Workers' council

Workers' council

A workers' council is a deliberative assembly, composed of working class members, intended to institute workers' self-management or workers' control. Unlike a trade union, in a workers' council the workers are assumed to be in actual control of the workplace, rather than merely negotiating with employers through collective bargaining. They are a form of "workplace democracy."

Workers' councils have arisen repeatedly through modern history with a variety of names. Notable instances include Russia in 1905 and 1917, where the councils were called "soviets," Germany during 1918 ("Räte"), Turin, Italy during 1919-1920, China during 1926-1927, Spain during 1936, Hungary during 1956, France during 1968, Chile in 1973 ("cordones"), Iran during 1978-1979 ("shoras" [cite book | last = Poya | first = Maryam | authorlink = Elaheh Rostami | title = Revolutionary Rehearsals | editor = Colin Barker | chapter = IRAN 1979: Long live the Revolution! ... Long Live Islam? | year = 2002 | origyear = 1987 | publisher = Haymarket Books | location = Chicago| isbn = 1-931859-02-7 | pages = 143-9] ), and from at the latest 2002 to the present in Venezuela [ [ Venezuela’s Co-Managed Inveval: Surviving in a Sea of Capitalism] ] .

The key features of a workers' council include the phenomenon that a single place of work, such as a factory, school, or farm, is controlled collectively by the workers of that workplace. Basically an elected group of workers from that workplace function as the manager. Therefore, management reflects employee values and goals.

Councils operate on the principle of recallable delegates. This means that elected delegates may be recalled at any time through a vote in a form of impeachment.

Workers' councils combine to elect higher bodies for coordinating between one another. This means that the upper councils are not superior to the lower councils, but are instead built from and operated by them. The national council would therefore have delegates from every city in the country. Their nature means that workers' councils do away with traditional centralized governments and instead give the power directly to the people. This type of democratic order is called council democracy.

Some Marxists and anarchists believe that workers' councils (communes) embody the fundamental principles of socialism, such as workers' control over production and distribution. Indeed, some have described this as "socialism from below," which they counterpose against what they see as "socialism from above" endorsed by social democratic ideology and Stalinism or (in the anarchist view) Leninism. According to this view, socialism from above is carried out by a centralized state run by an elite bureaucratic apparatus, whereas socialism from below represents the self-administration and self-rule of the working class.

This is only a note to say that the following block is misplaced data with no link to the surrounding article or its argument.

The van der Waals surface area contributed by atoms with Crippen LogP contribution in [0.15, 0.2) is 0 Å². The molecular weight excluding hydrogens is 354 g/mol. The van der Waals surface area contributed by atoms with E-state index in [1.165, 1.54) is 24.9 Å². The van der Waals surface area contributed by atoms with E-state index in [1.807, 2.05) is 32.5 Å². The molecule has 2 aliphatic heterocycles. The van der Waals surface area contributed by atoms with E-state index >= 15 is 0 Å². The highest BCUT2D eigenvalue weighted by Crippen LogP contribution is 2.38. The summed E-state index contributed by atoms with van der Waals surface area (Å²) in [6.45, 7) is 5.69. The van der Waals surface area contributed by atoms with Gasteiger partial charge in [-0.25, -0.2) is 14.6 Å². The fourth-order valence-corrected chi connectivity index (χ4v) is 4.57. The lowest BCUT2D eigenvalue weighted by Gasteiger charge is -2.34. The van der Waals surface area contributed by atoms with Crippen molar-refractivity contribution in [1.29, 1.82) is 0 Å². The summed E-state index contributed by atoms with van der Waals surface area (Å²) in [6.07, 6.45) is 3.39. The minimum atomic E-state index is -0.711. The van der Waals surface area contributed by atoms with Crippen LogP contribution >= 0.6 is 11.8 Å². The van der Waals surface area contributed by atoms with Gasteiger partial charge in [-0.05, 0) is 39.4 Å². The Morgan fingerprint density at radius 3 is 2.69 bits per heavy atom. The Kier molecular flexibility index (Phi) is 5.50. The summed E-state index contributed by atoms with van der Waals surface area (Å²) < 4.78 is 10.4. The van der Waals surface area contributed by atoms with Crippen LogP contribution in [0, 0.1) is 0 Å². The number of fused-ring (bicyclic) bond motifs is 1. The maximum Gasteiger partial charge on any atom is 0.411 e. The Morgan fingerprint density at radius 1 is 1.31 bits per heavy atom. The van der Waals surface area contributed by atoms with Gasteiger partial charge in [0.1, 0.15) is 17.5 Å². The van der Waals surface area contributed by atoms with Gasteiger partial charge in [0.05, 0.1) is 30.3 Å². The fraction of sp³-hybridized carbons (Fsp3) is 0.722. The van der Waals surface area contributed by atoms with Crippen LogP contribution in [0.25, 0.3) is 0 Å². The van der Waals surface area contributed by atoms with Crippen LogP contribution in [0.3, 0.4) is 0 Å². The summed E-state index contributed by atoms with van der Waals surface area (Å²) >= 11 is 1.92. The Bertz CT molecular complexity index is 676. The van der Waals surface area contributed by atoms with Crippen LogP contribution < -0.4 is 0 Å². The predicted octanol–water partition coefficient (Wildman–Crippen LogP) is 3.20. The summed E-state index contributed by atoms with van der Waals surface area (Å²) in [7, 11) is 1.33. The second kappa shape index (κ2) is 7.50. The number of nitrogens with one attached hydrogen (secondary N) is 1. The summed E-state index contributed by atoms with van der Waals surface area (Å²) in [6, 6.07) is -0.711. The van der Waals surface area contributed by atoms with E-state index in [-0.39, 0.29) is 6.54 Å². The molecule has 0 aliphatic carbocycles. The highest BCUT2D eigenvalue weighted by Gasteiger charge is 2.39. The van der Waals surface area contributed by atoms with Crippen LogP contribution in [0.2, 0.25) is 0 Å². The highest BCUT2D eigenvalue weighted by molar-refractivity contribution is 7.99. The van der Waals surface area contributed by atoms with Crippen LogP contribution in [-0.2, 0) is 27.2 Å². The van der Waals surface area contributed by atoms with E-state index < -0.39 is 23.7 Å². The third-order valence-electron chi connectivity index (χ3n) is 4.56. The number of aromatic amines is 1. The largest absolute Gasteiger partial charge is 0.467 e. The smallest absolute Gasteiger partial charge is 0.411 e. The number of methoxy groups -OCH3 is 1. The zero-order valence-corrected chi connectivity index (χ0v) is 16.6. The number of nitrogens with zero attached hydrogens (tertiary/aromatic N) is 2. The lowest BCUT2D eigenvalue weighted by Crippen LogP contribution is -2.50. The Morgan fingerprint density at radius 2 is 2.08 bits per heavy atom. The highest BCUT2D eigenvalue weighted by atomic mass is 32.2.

Some Left-Marxists (particularly council communists) and anarchists support a council-based society; believing that only the workers themselves can spark the revolution and so workers' councils will be the foundation of the revolution. There are also Leninists (for example the International Socialist Tendency and its offshoots) who advocate a council-based society [cite book | first = John | last = Molyneux | authorlink = John Molyneux (politician) | title = The Future Socialist Society | place = Chicago | publisher = Haymarket Books | year = 2003 | origyear = 1987 | pages = 5-6 "... the core institutions of the new state will be ... the network of workers' councils." ] , but maintain that workers' councils cannot carry out a revolution without the leadership of a vanguard party [cite book | first = John | last = Molyneux | authorlink = John Molyneux (politician) | title = Marxism and the Party | place = Chicago | publisher = Haymarket Books | year = 2003 |origyear = 1978 | pages = 79 "Only with the growth of the Bolsheviks into a mass party and with the emergence of a Bolshevik majority in the soviets were these embryos of workers' state power able to fulfil their potentiality."] .

ee also

*De Leonism
*Factory committee
*Industrial democracy
*Industrial Workers of the World
*Libertarian socialism
*Socialist Party USA
*Paris Commune
*Solidarity (UK)
*Council democracy
*Works council
*Council communism


External links

* [ Workers' Councils: The historically discovered form of the dictatorship of the proletariat]

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